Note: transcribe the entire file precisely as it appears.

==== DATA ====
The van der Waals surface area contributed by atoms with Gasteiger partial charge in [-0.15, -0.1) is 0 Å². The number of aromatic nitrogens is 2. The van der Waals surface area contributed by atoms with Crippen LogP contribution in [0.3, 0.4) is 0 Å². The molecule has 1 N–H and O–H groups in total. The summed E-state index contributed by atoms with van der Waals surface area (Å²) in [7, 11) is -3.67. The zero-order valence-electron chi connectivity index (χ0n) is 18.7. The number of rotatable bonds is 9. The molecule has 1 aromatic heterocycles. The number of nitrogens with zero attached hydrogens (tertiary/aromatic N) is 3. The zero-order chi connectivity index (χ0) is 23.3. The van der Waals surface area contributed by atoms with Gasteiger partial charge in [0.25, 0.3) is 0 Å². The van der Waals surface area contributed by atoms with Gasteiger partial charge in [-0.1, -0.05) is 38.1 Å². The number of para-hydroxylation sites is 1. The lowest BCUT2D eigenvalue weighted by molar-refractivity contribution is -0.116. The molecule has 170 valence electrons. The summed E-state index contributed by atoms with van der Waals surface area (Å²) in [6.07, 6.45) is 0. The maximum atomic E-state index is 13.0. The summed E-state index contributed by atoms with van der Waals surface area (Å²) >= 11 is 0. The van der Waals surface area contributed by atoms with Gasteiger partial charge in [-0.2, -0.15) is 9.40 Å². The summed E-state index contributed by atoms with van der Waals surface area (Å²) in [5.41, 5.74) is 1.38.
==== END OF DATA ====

The van der Waals surface area contributed by atoms with Gasteiger partial charge in [-0.15, -0.1) is 0 Å². The number of aromatic nitrogens is 2. The van der Waals surface area contributed by atoms with Crippen LogP contribution in [0.3, 0.4) is 0 Å². The molecule has 1 N–H and O–H groups in total. The summed E-state index contributed by atoms with van der Waals surface area (Å²) in [7, 11) is -3.67. The zero-order valence-electron chi connectivity index (χ0n) is 18.7. The number of rotatable bonds is 9. The molecule has 1 aromatic heterocycles. The number of nitrogens with zero attached hydrogens (tertiary/aromatic N) is 3. The zero-order chi connectivity index (χ0) is 23.3. The van der Waals surface area contributed by atoms with Gasteiger partial charge in [0.25, 0.3) is 0 Å². The van der Waals surface area contributed by atoms with Gasteiger partial charge in [-0.1, -0.05) is 38.1 Å². The number of para-hydroxylation sites is 1. The lowest BCUT2D eigenvalue weighted by molar-refractivity contribution is -0.116. The molecule has 170 valence electrons. The summed E-state index contributed by atoms with van der Waals surface area (Å²) in [6.07, 6.45) is 0. The maximum atomic E-state index is 13.0. The summed E-state index contributed by atoms with van der Waals surface area (Å²) >= 11 is 0. The van der Waals surface area contributed by atoms with Gasteiger partial charge in [-0.2, -0.15) is 9.40 Å². The summed E-state index contributed by atoms with van der Waals surface area (Å²) in [5.41, 5.74) is 1.38.